Ten Influential Books on Blake

I’m sure Jason Whittaker has already posted a similar article, but I thought it would be interesting to outline some of what I consider to be the books that had the most influence on how I study Blake. I did this a few years ago on the NASSR listserv, but these lists are always changing. These are in no particular order.

1. Blake: Prophet Against Empire by David Erdman (1954). I still consider this to be the most impressive and comprehensive historical intoduction to Blake’s time. Not only does Erdman’s text feature as an introduction to historicist approaches to Blake, it also contains several of Blake’s own often complicated reflections on the writing of history.

2. Dangerous Enthusiasm: William Blake and the Culture of Radicalism in the 1790s by Jon Mee (1995). Mee’s historical introduction to religious enthusiasm and radical politics in the 1790s contains one of the two best accounts of the bourgeoisie revolutions of the late eighteenth century and the enthusiasts, proto-Marxists and religious prophets who wanted to use these revolutions to bring about a New Jerusalem. Mee’s study also includes an amazing section on the radical antiquarian scholar Joseph Ritson.

3. William Blake and the Impossible History of the 1790s by Saree Makdisi (2003). Makdisi’s prose is intoxicating in this book as he attempts, and largely succeeds, to open Blake studies to philosophers as diverse as Spinoza, Deleuze and Guattari and Michael Hardt and Antonio Negri. While this book has been criticized by several academics as too naive in his supposition that Blake avoids Orientalism and Anglocentrism, Makdisi’s invocation of “impossible history” adds an indispensable nuance to earlier versions of historicist and formalist criticism by showing how these competing strands can work together.

4. Visionary Physics: Blake’s Response to Newton by Donald Ault (1968). Ault weaves a spectacularly nuanced approach to Blake’s rejection of Newton, suggesting that the prevailing assumption that Blake reacted negatively to Newton’s form of materialism is wrong-headed. Ault’s focus on close-reading is unmatched by any Blake scholar from the past or present and, in fact, forms the center of his follow-up Narrative Unbound Re-Visioning Blake’s The Four Zoas (1987). Visionary Physics is particularly important for Romanticists or Blake scholars interested in science studies.

5. Blake and the Idea of the Book by Joseph Viscomi (1993). Viscomi’s mammoth meditation on Blake’s contributions to the history of the book and material culture is an enormously detailed analysis of print methods and copper etching. With this book, Viscomi basically creates an entirely new field for Blake studies that is enormously active today. One of Viscomi’s most controversial argument is his suggestion that the multiple copies of Blake’s illuminated books were produced years apart from one another. He, thus, suggests that arguments focusing on differences between the copies are not that meaningful.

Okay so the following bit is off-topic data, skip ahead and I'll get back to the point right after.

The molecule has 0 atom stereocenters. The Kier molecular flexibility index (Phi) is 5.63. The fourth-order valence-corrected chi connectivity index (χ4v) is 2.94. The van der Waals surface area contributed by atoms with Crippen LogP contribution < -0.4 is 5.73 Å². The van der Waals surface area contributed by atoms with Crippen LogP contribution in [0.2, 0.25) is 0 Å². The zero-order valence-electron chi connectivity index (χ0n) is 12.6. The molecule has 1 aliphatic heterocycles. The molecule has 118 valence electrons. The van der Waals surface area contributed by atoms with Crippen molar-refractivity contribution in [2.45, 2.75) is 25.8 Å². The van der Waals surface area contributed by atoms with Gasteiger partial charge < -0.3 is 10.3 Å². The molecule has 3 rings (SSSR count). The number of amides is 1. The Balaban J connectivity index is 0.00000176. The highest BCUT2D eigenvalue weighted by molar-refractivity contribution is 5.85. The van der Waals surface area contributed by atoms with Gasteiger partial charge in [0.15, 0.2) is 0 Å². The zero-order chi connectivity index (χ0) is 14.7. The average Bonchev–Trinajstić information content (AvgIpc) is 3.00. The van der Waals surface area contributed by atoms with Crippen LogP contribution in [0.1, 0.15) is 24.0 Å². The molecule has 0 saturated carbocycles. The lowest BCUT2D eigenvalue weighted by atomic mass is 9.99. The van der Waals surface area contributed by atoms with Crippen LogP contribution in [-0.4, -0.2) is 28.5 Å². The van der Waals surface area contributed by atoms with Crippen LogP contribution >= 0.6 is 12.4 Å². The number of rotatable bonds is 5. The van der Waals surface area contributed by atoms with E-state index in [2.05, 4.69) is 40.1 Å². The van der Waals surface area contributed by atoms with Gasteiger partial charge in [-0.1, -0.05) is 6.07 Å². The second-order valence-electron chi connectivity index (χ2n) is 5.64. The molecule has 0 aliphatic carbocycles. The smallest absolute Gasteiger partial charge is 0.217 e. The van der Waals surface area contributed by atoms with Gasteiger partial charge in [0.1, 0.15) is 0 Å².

6. The Rhetoric of Romantic Prophecy by Ian Balfour (2002). Balfour spends only one chapter on William Blake, but he develops a theory of Romantic prophecy that is essential to anyone interested in Blake’s prophetic work. Balfour’s analysis intertwines arguments about prophecy from Walter Benjamin, Maurice Blanchot and Karl Marx with historical articulations of prophetic work from the Romantic period. His chapter on Blake powerfully questions the connection between the self-image of Blake as an isolated prophet in the wilderness and historicist attempts to place him within a tradition. He concludes by theorizing the mediated nature of prophecy that instead of emphasizing isolation and immediate inspiration, focuses on community and revision.

7. Digital Designs on Blake edited by Ron Broglio (2005). This collection, part of Romantic Circles’ Praxis Series, emphasizes Blake’s relationship to New Media. Broglio presents a unique collection of academics and media artists. Articles include projects on Blakean MOOs, digital installations, Macromedia Flash programs, and video games. Broglio’s collection is one of the first works to suggest that new media installations can have dramatic effects on how we read and study William Blake.

8. Radical Blake: Influence and Afterlife from 1827 by Shirley Dent and Jason Whittaker (2002). Dent and Whittaker present a remarkable survey of artists, musicians, novelists, poets and other thinkers inspired by or adapting Blake’s work and life. Of special interest is the chapter on “Metropolitan Blake,” which connects Blake’s work to the psychogeographical movement of the nineteenth and twentieth centuries.

9. Blake’s Composite Art: A Study of the Illuminated Poetry by W.J.T. Mitchell (1983). Mitchell’s text is particularly influential for its suggestion that Blake’s art forms a dialectic between word and image. Instead of suggesting that the illuminations provide illustration for Blake’s poetry, Mitchel argues that word and image are constantly creating tensions, complementing contradicting, and slipping past one another. Mitchell calls for a “double-literacy” in words and images when confronting Blake’s work, and thus lays the groundwork for the increasingly multimodal demands of appreciating William Blake.

10. William Blake and the Body by Tristanne Connolly (2002). Connolly’s innovative book traces the medical and anatomical texts read by Blake to create a stunning account of the transformation of identity and bodily corporeality in Blake’s work. She also reads these texts in light of the work of Julia Kristeva, creating connections between semiotics and theories of embodiment.